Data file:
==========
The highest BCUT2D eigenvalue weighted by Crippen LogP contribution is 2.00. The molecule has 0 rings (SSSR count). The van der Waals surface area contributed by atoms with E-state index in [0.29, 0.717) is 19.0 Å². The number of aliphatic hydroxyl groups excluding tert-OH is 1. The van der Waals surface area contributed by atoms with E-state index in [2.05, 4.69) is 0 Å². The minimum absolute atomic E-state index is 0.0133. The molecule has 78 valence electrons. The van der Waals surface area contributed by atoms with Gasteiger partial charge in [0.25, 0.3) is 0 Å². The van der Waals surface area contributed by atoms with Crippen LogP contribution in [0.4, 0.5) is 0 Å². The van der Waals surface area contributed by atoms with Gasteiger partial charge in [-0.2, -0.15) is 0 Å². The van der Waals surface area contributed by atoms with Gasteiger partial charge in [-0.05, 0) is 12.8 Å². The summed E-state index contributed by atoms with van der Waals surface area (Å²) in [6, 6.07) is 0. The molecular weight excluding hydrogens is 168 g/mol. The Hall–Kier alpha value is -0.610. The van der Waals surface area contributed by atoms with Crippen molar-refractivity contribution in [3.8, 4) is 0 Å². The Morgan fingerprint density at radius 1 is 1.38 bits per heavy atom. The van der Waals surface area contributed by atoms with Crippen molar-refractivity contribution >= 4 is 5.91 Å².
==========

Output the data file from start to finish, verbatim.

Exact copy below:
The highest BCUT2D eigenvalue weighted by Crippen LogP contribution is 2.00. The molecule has 0 rings (SSSR count). The van der Waals surface area contributed by atoms with E-state index in [0.29, 0.717) is 19.0 Å². The number of aliphatic hydroxyl groups excluding tert-OH is 1. The van der Waals surface area contributed by atoms with E-state index in [2.05, 4.69) is 0 Å². The minimum absolute atomic E-state index is 0.0133. The molecule has 78 valence electrons. The van der Waals surface area contributed by atoms with Gasteiger partial charge in [0.25, 0.3) is 0 Å². The van der Waals surface area contributed by atoms with Crippen LogP contribution in [0.4, 0.5) is 0 Å². The van der Waals surface area contributed by atoms with Gasteiger partial charge in [-0.2, -0.15) is 0 Å². The van der Waals surface area contributed by atoms with Gasteiger partial charge in [-0.05, 0) is 12.8 Å². The summed E-state index contributed by atoms with van der Waals surface area (Å²) in [6, 6.07) is 0. The molecular weight excluding hydrogens is 168 g/mol. The Hall–Kier alpha value is -0.610. The van der Waals surface area contributed by atoms with Crippen molar-refractivity contribution in [3.8, 4) is 0 Å². The Morgan fingerprint density at radius 1 is 1.38 bits per heavy atom. The van der Waals surface area contributed by atoms with Crippen molar-refractivity contribution >= 4 is 5.91 Å².